A tropical night was also recorded in many places, with 42 different weather stations registering a temperature above 20 degrees Celsius throughout the night.
Charged clouds moved north past Stockholm early on Sunday morning, the Swedish Meteorological and Hydrological Institute (SMHI) said.
“It is an estimated figure, but I would place it at between 5,000 and 10,000 flashes of lightning from midnight onwards. There was a lot over Stockholm during the early morning,” SMHI’s duty meteorologist Jon Jörpelund said.
Thunderstorms were forecast to move north towards Gävleborg and Dalarna before later reaching Härjedalen and Jämtland by late afternoon or evening. The storms began on Saturday afternoon, with 6,000 lightning bolts registered.
“There will definitely be more flashes today than yesterday. Particularly if lightning storms begin again this afternoon,” Jörpelund said.
Saturday night again saw warm temperatures in many parts of Sweden.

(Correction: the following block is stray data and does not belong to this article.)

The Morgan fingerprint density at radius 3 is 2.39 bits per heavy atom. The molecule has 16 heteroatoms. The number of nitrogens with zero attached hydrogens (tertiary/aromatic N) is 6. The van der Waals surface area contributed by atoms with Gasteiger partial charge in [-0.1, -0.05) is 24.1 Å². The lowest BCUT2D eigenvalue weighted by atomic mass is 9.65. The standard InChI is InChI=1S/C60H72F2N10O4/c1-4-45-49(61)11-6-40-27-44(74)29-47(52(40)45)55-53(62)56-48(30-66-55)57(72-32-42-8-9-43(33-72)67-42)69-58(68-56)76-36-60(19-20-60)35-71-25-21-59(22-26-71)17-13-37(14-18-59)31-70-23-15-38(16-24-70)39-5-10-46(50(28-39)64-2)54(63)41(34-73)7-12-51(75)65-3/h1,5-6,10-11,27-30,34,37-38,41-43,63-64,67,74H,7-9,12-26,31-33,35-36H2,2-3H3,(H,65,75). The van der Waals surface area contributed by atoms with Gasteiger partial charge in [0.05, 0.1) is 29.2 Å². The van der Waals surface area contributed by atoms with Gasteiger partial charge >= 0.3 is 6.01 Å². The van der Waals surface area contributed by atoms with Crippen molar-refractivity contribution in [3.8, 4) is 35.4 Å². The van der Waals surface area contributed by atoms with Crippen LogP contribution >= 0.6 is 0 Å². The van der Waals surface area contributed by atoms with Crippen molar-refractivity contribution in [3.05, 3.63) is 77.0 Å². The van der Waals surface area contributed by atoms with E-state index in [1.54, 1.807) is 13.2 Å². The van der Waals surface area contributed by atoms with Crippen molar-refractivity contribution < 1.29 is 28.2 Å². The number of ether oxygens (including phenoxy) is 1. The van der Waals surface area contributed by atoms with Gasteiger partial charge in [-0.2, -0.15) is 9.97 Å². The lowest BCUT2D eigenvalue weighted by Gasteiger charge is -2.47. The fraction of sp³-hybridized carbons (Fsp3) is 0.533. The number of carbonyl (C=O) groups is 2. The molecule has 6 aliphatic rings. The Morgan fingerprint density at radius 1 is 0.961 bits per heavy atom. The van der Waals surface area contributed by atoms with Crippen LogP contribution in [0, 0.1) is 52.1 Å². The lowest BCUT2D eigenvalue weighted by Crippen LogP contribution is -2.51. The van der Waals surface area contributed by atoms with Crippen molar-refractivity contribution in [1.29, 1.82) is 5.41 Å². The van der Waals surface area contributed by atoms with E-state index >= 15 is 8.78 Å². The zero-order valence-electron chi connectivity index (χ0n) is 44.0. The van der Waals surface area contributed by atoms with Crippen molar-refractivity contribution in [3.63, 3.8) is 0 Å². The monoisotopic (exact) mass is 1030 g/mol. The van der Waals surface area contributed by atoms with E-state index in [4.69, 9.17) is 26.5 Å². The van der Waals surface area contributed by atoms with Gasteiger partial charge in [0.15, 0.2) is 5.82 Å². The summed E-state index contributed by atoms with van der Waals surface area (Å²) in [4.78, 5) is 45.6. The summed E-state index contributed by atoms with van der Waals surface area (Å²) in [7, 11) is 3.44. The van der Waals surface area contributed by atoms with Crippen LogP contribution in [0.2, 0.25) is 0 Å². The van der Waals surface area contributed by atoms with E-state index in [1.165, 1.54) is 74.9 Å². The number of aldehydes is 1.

“Forty-two stations recorded a tropical night. I don’t know if that’s a record, but I have not experienced such a high number before. It has been very widespread, including inland,” the meteorologist said.
A tropical night is defined as a 24-hour period in which the temperature does not fall below 20 degrees Celsius.
Although 18 stations recorded such conditions in a single night earlier in July, Saturday’s figure is considered to be unusually high.
“It happens on the coasts but there were also tropical nights in inland areas. Karlstad, Arvika, Mora, Västerås, Sala and Norrköping all had tropical nights, for example,” Jörpelund said.
A dip in temperature was forecast for Sunday, but heat in excess of 30 degrees Celsius is expected to return on Monday and Tuesday.